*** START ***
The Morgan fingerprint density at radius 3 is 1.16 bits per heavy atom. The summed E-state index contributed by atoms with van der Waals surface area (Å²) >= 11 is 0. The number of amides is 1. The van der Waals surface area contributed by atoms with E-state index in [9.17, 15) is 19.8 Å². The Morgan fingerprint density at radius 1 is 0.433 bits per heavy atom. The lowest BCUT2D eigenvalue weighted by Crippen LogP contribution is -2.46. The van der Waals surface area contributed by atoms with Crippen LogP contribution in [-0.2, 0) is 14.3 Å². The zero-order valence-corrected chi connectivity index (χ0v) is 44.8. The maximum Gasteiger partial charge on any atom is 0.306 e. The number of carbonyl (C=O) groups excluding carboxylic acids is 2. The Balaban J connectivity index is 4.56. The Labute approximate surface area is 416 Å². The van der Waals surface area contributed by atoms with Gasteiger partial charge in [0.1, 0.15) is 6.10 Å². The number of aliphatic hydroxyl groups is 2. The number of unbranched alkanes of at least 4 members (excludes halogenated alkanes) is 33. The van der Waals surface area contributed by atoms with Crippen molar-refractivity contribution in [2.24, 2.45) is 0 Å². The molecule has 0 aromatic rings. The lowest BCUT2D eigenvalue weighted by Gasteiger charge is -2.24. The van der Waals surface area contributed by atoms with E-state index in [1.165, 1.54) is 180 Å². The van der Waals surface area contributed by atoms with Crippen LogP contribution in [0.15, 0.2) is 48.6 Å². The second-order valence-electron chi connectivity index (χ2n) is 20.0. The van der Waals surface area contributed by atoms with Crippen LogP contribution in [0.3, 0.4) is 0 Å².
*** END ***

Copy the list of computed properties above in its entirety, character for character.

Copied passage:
The Morgan fingerprint density at radius 3 is 1.16 bits per heavy atom. The summed E-state index contributed by atoms with van der Waals surface area (Å²) >= 11 is 0. The number of amides is 1. The van der Waals surface area contributed by atoms with E-state index in [9.17, 15) is 19.8 Å². The Morgan fingerprint density at radius 1 is 0.433 bits per heavy atom. The lowest BCUT2D eigenvalue weighted by Crippen LogP contribution is -2.46. The van der Waals surface area contributed by atoms with Crippen LogP contribution in [-0.2, 0) is 14.3 Å². The zero-order valence-corrected chi connectivity index (χ0v) is 44.8. The maximum Gasteiger partial charge on any atom is 0.306 e. The number of carbonyl (C=O) groups excluding carboxylic acids is 2. The Balaban J connectivity index is 4.56. The Labute approximate surface area is 416 Å². The van der Waals surface area contributed by atoms with Gasteiger partial charge in [0.1, 0.15) is 6.10 Å². The number of aliphatic hydroxyl groups is 2. The number of unbranched alkanes of at least 4 members (excludes halogenated alkanes) is 33. The van der Waals surface area contributed by atoms with Crippen molar-refractivity contribution in [2.24, 2.45) is 0 Å². The molecule has 0 aromatic rings. The lowest BCUT2D eigenvalue weighted by Gasteiger charge is -2.24. The van der Waals surface area contributed by atoms with E-state index in [1.165, 1.54) is 180 Å². The van der Waals surface area contributed by atoms with Crippen LogP contribution in [0.15, 0.2) is 48.6 Å². The second-order valence-electron chi connectivity index (χ2n) is 20.0. The van der Waals surface area contributed by atoms with Crippen LogP contribution in [0.3, 0.4) is 0 Å².